Another thing impressed me was the chaos in a small town in Henan. Home to nearly 200,000 people, the rural town of Xichuan was a mess. Increasing number of cars packed in the streets, not stopping for pedestrians, not even for red lights. Everybody fought their way to move ahead, regardless of the traffic rules, as long as they didn’t kill each other. Multi-floor buildings were being built wherever they could set a foot on. They stood only an arm’s distance to each other, made already narrow allies even narrower, and turned the town into a dirt covered ghetto.

But what really impressed me was not the mess of this place, but its dynamics. Despite lack of order, this place was full of energy of growth. People were eager to make more money and enjoy better material life. More than once while I was walking in the streets, a door opened beside me and l saw a few women sitting in a narrow room weaving rugs, which was one of the newly developed business in the town. Stores of all kinds were everywhere, mostly individual owned. Many of them selling all kinds of household stuff for just 2 yuan each (30 US cents).

People were complaining about the chaos and the dirtiness, but continuing to do their business and make their living, full of enthusiasm, full of hope.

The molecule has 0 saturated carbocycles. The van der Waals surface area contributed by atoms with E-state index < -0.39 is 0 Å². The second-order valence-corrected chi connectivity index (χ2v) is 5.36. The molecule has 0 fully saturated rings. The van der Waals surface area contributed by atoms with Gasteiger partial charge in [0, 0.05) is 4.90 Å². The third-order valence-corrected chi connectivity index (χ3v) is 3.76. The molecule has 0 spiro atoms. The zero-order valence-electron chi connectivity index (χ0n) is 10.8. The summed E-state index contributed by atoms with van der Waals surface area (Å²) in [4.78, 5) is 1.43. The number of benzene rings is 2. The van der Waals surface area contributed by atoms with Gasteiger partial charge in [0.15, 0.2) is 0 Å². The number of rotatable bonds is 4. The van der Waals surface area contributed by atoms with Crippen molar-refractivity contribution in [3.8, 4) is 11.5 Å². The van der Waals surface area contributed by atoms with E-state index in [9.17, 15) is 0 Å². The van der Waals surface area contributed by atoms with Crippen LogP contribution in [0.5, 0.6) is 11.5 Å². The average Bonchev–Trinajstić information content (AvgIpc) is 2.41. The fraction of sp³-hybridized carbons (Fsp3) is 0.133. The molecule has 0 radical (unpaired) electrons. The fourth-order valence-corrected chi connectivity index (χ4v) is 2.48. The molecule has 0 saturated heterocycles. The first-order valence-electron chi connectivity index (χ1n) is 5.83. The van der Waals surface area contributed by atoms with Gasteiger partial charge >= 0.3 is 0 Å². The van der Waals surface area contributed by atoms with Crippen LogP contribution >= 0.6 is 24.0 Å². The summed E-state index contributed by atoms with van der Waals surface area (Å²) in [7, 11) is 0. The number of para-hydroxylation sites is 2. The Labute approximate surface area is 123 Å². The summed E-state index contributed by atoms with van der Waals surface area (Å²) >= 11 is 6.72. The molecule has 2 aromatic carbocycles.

Something Astonishing

The sky-high real estate price in China is insane. In Beijing, everybody was telling me how housing price has doubled, tripled, or gone tenfold over the past decade. When I was working in Beijing in the early years of the 21st century, the price of 3000 yuan (US$440) per square meter sounded pretty high already. And today, one can barely find any property that’s below 10000 yuan (US$1470) per square meter.

I heard similar story in Chongqing and Kunming. Some people say there is huge bubble in China’s real estate market and the market will collapse some day, others believe the price could only go higher.

For people like me who are still studying overseas, such high housing price could well scare us away from returning to China to work after completing education. Like one lady recently returned to Beijing from the US told me: “a city like Beijing is no longer livable” because of the appalling real estate price.

Something Unchanged

a popular restaurant packed with eaters in Kunming

People. I mean, the amount of people. Having lived in the States for a few years, I have grown used to doing everything by myself: adding gas, filling out forms at the bank, throwing away trash when finish eating in a fast food restaurant. But in China, where there is always a labor surplus, there is always someone there to do things for me as a customer.

At the bank, despite the fact that I do read Chinese and understand how the number vending machine works, which is really simple, there is a clerk standing right beside the machine to press the button for me and hand me my waiting number. Similarly, in pretty much every fast food restaurant, McDonald’s included, there is someone collecting trash after a meal is finished.

It has always been like this, and I think it will continue to be this way. For better or for worse, average Chinese consumers receive more service on a daily basis than American consumers.